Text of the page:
Godly Sorrow Leads to Repentance
“For godly sorrow produces repentance leading to salvation, not to be regretted; but the sorrow of the world produces death.” 2 Cor. 7:10
There is a broader context surrounding this verse that is important to understand. This is Paul’s second letter to the Corinthians. In his first letter, Paul had confronted them about various situations that needed correction. For example, there were divisions where some were claiming to be “of Paul” and others “of Apollos”, showing their carnal mindedness. There was immorality where a man was having sexual relations with his father’s wife. He confronted them about their fighting and disagreements among each other, with some ending up in a secular court. He also corrected the disorder in their gatherings and misunderstandings about the use of spiritual gifts, and there where various other issues that he dealt with. Towards the end of the first letter, he reminds them that the ultimate goal is love, writing what is now a very well know chapter that defines love (1 Cor. 13): “Love is patient and kind….etc.”. At the end of the letter, Paul deals with a false teaching where some were saying that there is no resurrection from the dead, this being in direct contrast to the core message of the Gospel, that Jesus died and was resurrected, giving us the promised hope of also being resurrected after we die, attaining eternal life.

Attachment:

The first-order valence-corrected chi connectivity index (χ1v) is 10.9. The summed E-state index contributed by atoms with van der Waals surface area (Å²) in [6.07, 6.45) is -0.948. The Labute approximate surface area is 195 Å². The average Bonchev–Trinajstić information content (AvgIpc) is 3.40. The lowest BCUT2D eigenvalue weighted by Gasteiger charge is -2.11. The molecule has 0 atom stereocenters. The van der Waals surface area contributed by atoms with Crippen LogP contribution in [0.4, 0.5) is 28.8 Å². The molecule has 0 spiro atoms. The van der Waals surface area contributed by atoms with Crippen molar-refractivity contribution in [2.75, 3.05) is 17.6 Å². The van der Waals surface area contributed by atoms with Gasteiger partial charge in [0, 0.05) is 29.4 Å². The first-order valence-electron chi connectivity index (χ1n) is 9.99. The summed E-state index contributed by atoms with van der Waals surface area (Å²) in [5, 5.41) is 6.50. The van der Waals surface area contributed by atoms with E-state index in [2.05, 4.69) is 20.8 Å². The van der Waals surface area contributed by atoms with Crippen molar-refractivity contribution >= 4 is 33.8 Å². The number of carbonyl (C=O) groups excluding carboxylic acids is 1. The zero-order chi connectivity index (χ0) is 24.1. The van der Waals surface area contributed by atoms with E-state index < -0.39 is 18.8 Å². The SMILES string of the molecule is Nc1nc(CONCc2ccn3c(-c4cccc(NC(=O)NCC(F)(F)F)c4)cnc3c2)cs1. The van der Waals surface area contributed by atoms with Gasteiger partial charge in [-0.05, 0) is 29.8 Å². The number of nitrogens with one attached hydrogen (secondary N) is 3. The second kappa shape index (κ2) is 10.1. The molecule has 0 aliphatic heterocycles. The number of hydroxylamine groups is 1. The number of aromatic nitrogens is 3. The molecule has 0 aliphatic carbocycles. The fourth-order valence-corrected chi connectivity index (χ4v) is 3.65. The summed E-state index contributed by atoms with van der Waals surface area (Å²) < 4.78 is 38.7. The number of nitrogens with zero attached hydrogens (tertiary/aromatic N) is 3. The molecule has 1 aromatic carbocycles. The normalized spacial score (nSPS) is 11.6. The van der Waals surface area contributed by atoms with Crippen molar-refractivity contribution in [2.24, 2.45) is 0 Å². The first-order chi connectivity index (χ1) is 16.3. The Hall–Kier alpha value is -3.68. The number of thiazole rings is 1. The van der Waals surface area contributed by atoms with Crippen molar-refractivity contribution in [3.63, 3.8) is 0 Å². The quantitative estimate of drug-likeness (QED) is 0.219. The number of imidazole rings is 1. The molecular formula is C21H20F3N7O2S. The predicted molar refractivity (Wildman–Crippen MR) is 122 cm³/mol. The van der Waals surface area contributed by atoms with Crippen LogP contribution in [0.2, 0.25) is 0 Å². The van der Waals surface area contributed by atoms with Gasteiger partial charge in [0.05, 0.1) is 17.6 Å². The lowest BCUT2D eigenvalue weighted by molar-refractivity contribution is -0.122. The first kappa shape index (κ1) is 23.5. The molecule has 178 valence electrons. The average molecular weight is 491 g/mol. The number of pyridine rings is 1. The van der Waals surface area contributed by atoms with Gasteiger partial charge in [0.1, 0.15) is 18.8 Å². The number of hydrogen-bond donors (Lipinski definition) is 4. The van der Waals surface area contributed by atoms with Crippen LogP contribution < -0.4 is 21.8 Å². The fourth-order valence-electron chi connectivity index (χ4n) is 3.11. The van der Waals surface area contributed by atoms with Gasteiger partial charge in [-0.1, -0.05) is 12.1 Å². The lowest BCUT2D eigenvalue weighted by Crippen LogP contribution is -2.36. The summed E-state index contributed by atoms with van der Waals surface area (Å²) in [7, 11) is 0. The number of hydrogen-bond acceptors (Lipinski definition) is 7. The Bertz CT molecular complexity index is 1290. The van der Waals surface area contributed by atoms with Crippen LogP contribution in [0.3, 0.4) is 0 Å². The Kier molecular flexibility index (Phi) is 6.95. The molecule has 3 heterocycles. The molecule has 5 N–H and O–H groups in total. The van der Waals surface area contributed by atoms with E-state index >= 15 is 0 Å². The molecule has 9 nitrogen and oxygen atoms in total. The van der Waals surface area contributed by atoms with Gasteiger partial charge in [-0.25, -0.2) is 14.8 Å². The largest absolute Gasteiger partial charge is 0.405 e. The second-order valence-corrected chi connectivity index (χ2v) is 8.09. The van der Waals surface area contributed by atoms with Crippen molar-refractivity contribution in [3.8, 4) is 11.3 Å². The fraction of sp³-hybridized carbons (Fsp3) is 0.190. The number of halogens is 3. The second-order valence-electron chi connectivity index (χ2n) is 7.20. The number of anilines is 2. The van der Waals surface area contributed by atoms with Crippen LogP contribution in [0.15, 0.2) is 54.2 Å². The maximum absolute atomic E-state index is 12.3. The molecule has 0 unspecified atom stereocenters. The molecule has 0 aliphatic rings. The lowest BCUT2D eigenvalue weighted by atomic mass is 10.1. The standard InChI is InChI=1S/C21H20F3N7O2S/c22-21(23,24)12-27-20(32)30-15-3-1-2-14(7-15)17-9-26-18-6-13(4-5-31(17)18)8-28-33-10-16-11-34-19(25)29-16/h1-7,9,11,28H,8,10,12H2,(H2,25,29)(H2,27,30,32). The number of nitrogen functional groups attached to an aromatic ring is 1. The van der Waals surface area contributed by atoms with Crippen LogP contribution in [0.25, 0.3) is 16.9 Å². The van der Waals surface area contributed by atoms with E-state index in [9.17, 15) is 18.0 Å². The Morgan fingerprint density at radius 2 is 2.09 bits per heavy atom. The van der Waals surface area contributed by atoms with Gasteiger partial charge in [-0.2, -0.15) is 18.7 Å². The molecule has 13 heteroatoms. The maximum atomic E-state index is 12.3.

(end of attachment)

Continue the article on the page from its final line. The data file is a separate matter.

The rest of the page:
This first letter must have been both difficult for Paul to write, and difficult for the Corinthians to receive. Correction is never pleasant. I find it interesting that Paul decided to deal with these issues in a letter sent with Timothy, rather than going to them in person. (1 Cor. 4: 14 – 17) “I do not write these things to shame you, but as my beloved children I warn you. For though you might have ten thousand instructors in Christ, yet you do not have many fathers; for in Christ Jesus I have begotten you through the gospel. Therefore I urge you, imitate me. For this reason I have sent Timothy to you, who is my beloved and faithful son in the Lord, who will remind you of my ways in Christ, as I teach everywhere in every church.” In the second letter Paul explains why he didn’t want to go there in person. (2 Cor. 2:1-4) “But I determined this within myself, that I would not come again to you in sorrow. For if I make you sorrowful, then who is he who makes me glad but the one who is made sorrowful by me? And I wrote this very thing to you, lest, when I came, I should have sorrow over those from whom I ought to have joy, having confidence in you all that my joy is the joy of you all. For out of much affliction and anguish of heart I wrote to you, with many tears, not that you should be grieved, but that you might know the love which I have so abundantly for you.” It seems that Paul wanted to have it be a joyful occasion when he met with them in person, rather than a painful time of correction. Clearly, Paul didn’t like to have to correct and admonish them, much like a father who needs to discipline his children. It’s work that is unpleasant and challenging, but must be done for the sake of the children.